By David Bang
In Bangkok and across the provinces, university and high school students organize demonstrations weekly. They flash the defiant three-finger salute, display the white ribbon of democracy, and make various demands, all of which boil down to one thing: an end to fascism in school and the government.
In a nutshell, they are fighting for freedom, human rights, and democracy.
In this article, we talk to five international school students who support the pro-democracy movement and ask them to explain why many young people among the upper class remain apathetic.
P is a 17-year-old senior. He explained why many young people of the upper class are apathetic to the current political situation.
“As people who are better off, we don’t need these [human] rights as much. We’re willing to trade them for security because the people who generally are fucked over are people who are poor.”
“The incentive to listen to our parents is much higher because there’s no active threat to our rights or our comfortability within the country.”
He then discussed the changes taking effect among many international school students.
“We can see to a certain extent that we have bowed down to apathy. That we’d rather focus on our personal security rather than others’. But at this point, I think the global scale effects of what exactly the Thailand regime has done has affected everyone. And it’s clear that everybody cares about this. There’re international students who have been participating within the protests themselves. There have been organizations created by international students to focus on what’s happening in the status quo.”
“At this point, the youth as a whole recognize that change is needed.”
Oak is a 17-year-old senior. She explained that apathy is because international school students do not suffer under the same draconian rules as those in Thai schools.
“Thai school girls have short hair to a certain length and have to wear a certain bow, and a lot of the students don’t agree with that because it has nothing to do with education, but more of rules and telling people that they’re from the school, and just discipline in general.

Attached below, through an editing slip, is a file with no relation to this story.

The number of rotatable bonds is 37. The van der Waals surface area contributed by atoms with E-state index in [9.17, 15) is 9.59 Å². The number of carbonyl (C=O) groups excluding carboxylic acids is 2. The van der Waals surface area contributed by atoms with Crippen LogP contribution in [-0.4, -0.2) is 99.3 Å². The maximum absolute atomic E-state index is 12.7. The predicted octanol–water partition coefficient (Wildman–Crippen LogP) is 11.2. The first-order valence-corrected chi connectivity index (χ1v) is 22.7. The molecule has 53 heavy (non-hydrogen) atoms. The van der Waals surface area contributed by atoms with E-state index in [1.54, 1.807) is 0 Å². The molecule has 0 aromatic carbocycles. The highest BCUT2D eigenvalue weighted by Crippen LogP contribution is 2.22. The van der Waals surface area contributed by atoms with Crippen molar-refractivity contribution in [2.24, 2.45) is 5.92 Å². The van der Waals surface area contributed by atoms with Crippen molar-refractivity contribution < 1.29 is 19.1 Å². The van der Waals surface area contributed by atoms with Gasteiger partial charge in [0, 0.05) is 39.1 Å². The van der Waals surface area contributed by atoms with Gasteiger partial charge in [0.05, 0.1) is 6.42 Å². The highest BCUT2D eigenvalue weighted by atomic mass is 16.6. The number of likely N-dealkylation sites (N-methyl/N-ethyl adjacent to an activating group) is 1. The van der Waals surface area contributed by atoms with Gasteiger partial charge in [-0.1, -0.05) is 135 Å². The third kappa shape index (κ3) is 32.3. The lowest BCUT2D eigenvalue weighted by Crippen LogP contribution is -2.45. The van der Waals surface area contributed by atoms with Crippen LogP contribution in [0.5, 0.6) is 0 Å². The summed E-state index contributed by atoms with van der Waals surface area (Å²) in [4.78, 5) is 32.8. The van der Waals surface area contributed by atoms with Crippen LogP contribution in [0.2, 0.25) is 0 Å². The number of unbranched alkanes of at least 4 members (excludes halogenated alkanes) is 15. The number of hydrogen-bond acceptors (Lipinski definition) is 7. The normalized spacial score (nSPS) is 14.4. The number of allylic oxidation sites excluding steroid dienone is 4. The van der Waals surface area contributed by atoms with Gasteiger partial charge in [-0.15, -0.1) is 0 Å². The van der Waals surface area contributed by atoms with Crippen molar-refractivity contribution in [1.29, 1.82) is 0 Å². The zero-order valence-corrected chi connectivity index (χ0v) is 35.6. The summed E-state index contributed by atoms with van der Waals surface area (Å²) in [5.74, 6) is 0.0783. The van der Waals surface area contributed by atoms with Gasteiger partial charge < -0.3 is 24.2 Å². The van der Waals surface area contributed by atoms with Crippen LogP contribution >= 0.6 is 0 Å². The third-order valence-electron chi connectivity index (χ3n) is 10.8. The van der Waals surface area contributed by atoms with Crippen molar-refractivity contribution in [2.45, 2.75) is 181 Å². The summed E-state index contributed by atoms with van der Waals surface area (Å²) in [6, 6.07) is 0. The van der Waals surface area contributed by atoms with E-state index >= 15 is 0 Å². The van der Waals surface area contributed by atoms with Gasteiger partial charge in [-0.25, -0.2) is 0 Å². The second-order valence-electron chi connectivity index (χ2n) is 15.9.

Oak said international schools students don’t have to suffer through any of that.
She also discussed how international school students feel alienated from the rest of Thai society. She said a teacher told her that if she were to attend a Thai university, she would be considered a “dek inter” by other students and treated as an outsider.
“We’re like the outsiders. If international students were a part of the protests, I think it would make a difference, but it can go both ways. One: ‘Wow, even international students are involved. Wow, they’re actually smart!’ Which is kinda sad. And two: ‘Oh, you’re not a part of this, why are you here? You’re rich and all.’”
Natasha is a 15-year-old sophomore. She explained how international school students believe they would soon leave Thailand to study abroad. That their knowledge is international, not local, and so, what’s going on doesn’t affect them.
She, however, admitted, “But we should [care], honestly.”
Natasha said that she found out about the protests, not because of discussions in the school and by the teachers, but:
“Yea, I found out through TikTok. TikTok! And that’s how I learned about the hashtags.”
Tangkwa is a 15-year-old sophomore. She identified education as a reason behind being apathetic.
“The reason why Thai students are more into it is that they’ve been studying Thai history more than us. So they know more about the bad history of the government and how it’s been treating the Thai people badly.”
Tangkwa explained that going to an international school shields her and others from direct exposure to local topics. Not everyone is invested in watching the news, even fewer talk about current events with family or friends, and the school almost definitely does not give insight into Thailand’s situation.
Arm is a 17-year-old senior. She explained how the upper-class are not affected, and therefore the apathetic mindset.
“It’s because you’ll study in some other country, and there’s a high possibility you’ll work outside of Thailand. So then, you don’t live by this government’s law.”
When asked if she would join the protestors, Arm said, “My mom encourages me to go. She’s also scared for my health and safety, but she’s like, ‘If you really want to go, then I can go too.’”